shen - I trained with Prof. Powell once (founder of Sanuces Ryu), at a seminar. At the end, the instructors would each come out and do a move "dance battle style"; each trying to top the other one. At some point it went from simply unusable techniques to complete and utter insanity.
Being "flashy" seemed to be a core value.
The strange paradox of these "NY" guys is they're from urban areas and always talk about, "Man on the three comes up to you... ". They SOUND like they're "keeping it real" but then the techniques are theses super flashy Aiki jujutsu based 12 count techniques.
Very strange stuff.
West Coast's popular (Kodenkan) Danzan Ryu is much more simple; It's an off-shoot of early Judo from a legit guy who didn't want to join the Kodokan because he wanted to keep a lot of the more Koryu jujitsu elements in his style. it's kata based and as a result not very functional (i.e. wimpy Judo) but in theory it makes a lot more sense than the flashy NY styles. A lot of the old school DZR guys like Wally Jay, were also Judoka who did randori. Those guys are a different animal from the "typical" modern Danzan Ryu person today. In the late 1970s Danzan Ryu was my first art and we actually held our own Judo tournaments (We were affiliated with Wally Jay). Not the case any longer. Danzan Ryu & Judo are very separate now.
I did maybe 4 seminars in Ketsugo Jujitsu with Harlold Broscious (legendarily bonkers former frogman) & some Seki Ryu with Jack Seki's student Skip Koppkee (sp?) --another important west coast style you don't see much at all today. I think George Kirby's Budoshin jujitsu is a combination of the three above listed styles.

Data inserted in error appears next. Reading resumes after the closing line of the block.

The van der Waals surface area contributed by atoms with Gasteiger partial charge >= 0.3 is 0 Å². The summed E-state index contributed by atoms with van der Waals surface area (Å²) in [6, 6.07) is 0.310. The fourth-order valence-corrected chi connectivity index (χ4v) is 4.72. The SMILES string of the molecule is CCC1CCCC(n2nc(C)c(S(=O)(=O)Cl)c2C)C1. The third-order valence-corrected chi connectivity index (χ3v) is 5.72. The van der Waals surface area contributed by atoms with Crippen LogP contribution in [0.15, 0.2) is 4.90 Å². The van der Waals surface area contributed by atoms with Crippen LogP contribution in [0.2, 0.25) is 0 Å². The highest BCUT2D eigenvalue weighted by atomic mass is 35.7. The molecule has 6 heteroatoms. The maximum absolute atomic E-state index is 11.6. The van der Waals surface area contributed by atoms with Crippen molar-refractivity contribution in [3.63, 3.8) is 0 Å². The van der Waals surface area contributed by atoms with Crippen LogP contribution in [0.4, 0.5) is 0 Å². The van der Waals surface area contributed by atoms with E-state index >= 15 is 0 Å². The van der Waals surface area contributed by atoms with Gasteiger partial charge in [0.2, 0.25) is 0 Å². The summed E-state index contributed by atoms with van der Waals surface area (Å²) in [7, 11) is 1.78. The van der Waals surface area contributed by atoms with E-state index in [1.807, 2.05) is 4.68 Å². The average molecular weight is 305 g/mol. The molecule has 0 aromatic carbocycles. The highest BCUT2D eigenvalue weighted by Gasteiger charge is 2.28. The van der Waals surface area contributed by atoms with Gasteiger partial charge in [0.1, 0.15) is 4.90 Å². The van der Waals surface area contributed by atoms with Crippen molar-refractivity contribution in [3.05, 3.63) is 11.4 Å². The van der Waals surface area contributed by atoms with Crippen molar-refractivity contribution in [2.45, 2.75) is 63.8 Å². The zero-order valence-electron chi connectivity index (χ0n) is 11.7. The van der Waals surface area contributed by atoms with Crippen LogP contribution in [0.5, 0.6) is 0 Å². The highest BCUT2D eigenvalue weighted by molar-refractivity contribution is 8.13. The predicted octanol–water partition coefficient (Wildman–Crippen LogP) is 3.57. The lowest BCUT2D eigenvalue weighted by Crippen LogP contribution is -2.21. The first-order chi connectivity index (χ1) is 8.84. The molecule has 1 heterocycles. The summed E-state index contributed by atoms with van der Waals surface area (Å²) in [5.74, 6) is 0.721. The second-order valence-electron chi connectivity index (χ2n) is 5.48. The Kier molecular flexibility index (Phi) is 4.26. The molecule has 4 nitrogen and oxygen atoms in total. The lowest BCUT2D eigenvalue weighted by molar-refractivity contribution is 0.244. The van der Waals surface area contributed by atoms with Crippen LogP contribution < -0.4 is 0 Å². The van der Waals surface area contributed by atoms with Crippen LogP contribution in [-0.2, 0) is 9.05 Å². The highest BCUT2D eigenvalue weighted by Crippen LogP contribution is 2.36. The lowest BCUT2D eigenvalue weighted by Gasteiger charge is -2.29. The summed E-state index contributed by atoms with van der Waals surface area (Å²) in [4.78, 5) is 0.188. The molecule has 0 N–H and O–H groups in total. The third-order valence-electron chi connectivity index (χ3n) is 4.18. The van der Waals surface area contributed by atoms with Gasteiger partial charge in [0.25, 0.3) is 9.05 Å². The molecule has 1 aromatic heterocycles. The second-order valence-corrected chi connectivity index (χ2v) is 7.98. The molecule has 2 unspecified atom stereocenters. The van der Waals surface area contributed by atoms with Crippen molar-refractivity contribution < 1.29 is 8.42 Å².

I have a soft spot for all these styles because of the wave of nostalgia they bring back. But yeah... on the ground... not so great. and honestly, on the feet... not so great either. Nice thing that they did was have ALL these seminars & camps with a dozen instructors teaching different stuff all day, for a reasonable price. In BJJ seminars tend to be expensive and just one guy.
I have a soft spot for them too. At least I got to learn ukemi and learn wristlocks I still use in BJJ.
The turning point for me was when they said, "Against a wrestler..."
I said, "I'm a wrestler...and all due respect...that would not work."
Then, I showed them. There was a long silence.
Later, after attending my first Royce seminar, I showed them a few things. They said, "Well, I'd do this and that..."
Of course, it did not work and I mounted them and choked them out. All of the blackbelts. I was gone after that.